Media freedoms restricted in Pistorius case | Connect Asia

Media freedoms restricted in Pistorius case

Media freedoms restricted in Pistorius case

Updated 25 February 2013, 16:46 AEDT

The Oscar Pistorius story has attracted attention from around the world.

Hundreds of journalists both local and foreign have converged on the Pretoria Magistrate's court and authorities have been overwhelmed.

In a country which prides itself on having one of the most liberal constitutions in the world, it seems that when it comes to justice, not all citizens are equal.

Correspondent: Ginny Stein

Speakers: South African cameraman

GINNY STEIN: In South Africa, cameras in court are at the discretion of the judge.

In high profile cases, photographers and camera operators are often allowed in for a period to film before the day's proceedings get underway to allow them to film as the accused enters the court.

But once the court proceedings proper begin, signalled by the arrival of the magistrate or judge, they are asked to either stop filming or leave the court.

In today's multi-media environment, where reporters are camera operators, photographers are reporters, and everyone has a camera in their phone, South Africa takes a tough line.

Anyone not following the rules will be found in contempt of court.

What made covering Oscar Pistorius' case more difficult was a clear move on the part of the magistrate to ensure Pistorius never entered the court until the magistrate arrived, with the magistrate signalling from the bench at Pistorius that he should leave just before he announced every adjournment.

For media who scrambled and queued and fought to get permission to film in the main court, and waited during long delays to film the start of each day's proceedings to begin, there was frustration and anger at the special treatment offered to Oscar Pistorius.

Three times I managed to get into court. Three times I failed in my attempt to film Oscar Pistorius either arriving or leaving.

I spoke to a South African cameraman colleague with long experience of covering courts in South Africa after we were ejected once more.

So what just happened in there? I mean, is that normal?

SOUTH AFRICAN CAMERAMAN: No, this is very unusual.

I mean, he is a huge celebrity in this country, and it seems that the law that is normally for criminals doesn't apply to Oscar Pistorius.

I mean, he is getting preferential treatment - not only is he in a normal prison, but he seems to be in a prison that is different to any other prison in South Africa. It's close to his home, and he's familiar with Pretoria. His family are nearby.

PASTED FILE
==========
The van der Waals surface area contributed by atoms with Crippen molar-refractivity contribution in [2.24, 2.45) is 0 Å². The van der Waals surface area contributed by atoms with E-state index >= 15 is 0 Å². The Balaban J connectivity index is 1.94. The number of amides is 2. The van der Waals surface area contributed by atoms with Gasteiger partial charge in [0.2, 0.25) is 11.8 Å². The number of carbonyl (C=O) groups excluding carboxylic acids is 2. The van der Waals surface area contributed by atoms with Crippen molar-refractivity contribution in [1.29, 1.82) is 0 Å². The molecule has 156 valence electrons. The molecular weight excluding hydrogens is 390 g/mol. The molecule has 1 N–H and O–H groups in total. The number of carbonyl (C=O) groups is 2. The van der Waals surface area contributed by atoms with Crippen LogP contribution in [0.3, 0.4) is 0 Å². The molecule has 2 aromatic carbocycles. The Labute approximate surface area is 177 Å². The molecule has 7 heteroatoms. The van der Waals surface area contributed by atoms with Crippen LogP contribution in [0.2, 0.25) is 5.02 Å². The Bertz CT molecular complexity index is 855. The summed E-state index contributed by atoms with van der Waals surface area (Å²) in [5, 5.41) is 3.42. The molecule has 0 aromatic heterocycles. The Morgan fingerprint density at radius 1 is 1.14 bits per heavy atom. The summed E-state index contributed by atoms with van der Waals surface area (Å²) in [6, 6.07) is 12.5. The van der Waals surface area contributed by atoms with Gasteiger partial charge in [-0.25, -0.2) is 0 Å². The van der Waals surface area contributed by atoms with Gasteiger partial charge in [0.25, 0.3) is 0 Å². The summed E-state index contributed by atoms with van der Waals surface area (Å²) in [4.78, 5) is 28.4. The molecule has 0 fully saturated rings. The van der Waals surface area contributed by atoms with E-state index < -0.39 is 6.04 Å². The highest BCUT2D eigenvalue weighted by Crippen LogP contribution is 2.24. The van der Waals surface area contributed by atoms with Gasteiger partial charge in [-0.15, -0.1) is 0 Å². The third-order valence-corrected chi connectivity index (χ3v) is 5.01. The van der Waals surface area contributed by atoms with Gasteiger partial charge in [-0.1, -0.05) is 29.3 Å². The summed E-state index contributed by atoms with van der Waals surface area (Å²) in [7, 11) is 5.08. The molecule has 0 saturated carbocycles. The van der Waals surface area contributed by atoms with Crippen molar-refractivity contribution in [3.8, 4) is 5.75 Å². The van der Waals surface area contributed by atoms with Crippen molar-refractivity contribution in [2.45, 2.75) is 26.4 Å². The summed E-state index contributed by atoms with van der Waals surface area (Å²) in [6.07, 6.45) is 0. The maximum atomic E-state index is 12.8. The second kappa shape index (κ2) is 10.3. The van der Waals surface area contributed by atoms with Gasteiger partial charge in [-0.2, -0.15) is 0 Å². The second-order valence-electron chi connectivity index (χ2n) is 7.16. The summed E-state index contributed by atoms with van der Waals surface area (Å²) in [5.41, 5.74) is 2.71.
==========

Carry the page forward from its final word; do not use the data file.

So they seem to be slotting him into a celebrity status prisoner.

GINNY STEIN: So tell me what just happened. I mean, the media, we all got accredited, we were all told, 'you're photographers, you're allowed in. The rules are that until the magistrate comes in, you're allowed to film.'

What would normally happen?

SOUTH AFRICAN CAMERAMAN: Well I mean, first off, it's up to the magistrate obviously, and we've been given rules and regulations as to how we conduct ourselves when we are in there.

Just before the magistrate comes in, we're allowed to film. As soon as he sits down, everyone has to leave.

With Oscar, depending on his timing - whether he gets in before the magistrate or not - we cannot film him coming in. we have to point our cameras down or we have to make sure that we are not recording and leave.

GINNY STEIN: He seems to be making sure that he's in before Oscar every time.

SOUTH AFRICAN CAMERAMAN: Yeah. We got - on one occasion we managed to get a shot of him, but if we put anything to air after that, we are in contempt of court.

So we've got to be very, very careful in the media as to what we can show. And our organisation will not take any chance when it comes to Oscar.

GINNY STEIN: OK. You're pretty annoyed by it?

SOUTH AFRICAN CAMERAMAN: I am a bit. It's a very stressful environment to work in.

We are scrumming for every single space that we are trying to get in to that court. It's so, so hard for us even to get access, let alone access the outside of the court.

And you know, with the popularity of this story, tempers are flared, it's not good for morale, and we are struggling amongst hundreds of local and international media.

GINNY STEIN: Covering this case has confirmed once more why it is we are journalists.

First draft of history and all of that for sure, but no, it's not for the glamour.

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